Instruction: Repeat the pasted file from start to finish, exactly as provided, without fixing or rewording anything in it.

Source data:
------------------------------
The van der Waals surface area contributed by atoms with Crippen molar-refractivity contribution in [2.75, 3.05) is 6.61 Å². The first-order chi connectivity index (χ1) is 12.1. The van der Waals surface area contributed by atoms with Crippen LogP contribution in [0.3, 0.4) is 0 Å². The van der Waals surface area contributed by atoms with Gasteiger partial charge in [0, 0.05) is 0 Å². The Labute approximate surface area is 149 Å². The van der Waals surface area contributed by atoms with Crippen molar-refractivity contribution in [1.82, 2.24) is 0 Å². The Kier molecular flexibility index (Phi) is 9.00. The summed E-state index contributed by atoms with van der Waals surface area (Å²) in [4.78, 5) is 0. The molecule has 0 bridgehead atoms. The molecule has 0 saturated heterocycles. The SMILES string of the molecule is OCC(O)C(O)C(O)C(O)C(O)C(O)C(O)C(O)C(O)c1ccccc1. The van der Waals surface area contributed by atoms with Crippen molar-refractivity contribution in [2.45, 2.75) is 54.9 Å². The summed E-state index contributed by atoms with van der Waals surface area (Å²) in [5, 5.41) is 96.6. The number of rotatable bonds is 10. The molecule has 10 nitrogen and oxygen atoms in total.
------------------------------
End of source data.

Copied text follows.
The van der Waals surface area contributed by atoms with Crippen molar-refractivity contribution in [2.75, 3.05) is 6.61 Å². The first-order chi connectivity index (χ1) is 12.1. The van der Waals surface area contributed by atoms with Crippen LogP contribution in [0.3, 0.4) is 0 Å². The van der Waals surface area contributed by atoms with Gasteiger partial charge in [0, 0.05) is 0 Å². The Labute approximate surface area is 149 Å². The van der Waals surface area contributed by atoms with Crippen molar-refractivity contribution in [1.82, 2.24) is 0 Å². The Kier molecular flexibility index (Phi) is 9.00. The summed E-state index contributed by atoms with van der Waals surface area (Å²) in [4.78, 5) is 0. The molecule has 0 bridgehead atoms. The molecule has 0 saturated heterocycles. The SMILES string of the molecule is OCC(O)C(O)C(O)C(O)C(O)C(O)C(O)C(O)C(O)c1ccccc1. The van der Waals surface area contributed by atoms with Crippen molar-refractivity contribution in [2.45, 2.75) is 54.9 Å². The summed E-state index contributed by atoms with van der Waals surface area (Å²) in [5, 5.41) is 96.6. The number of rotatable bonds is 10. The molecule has 10 nitrogen and oxygen atoms in total.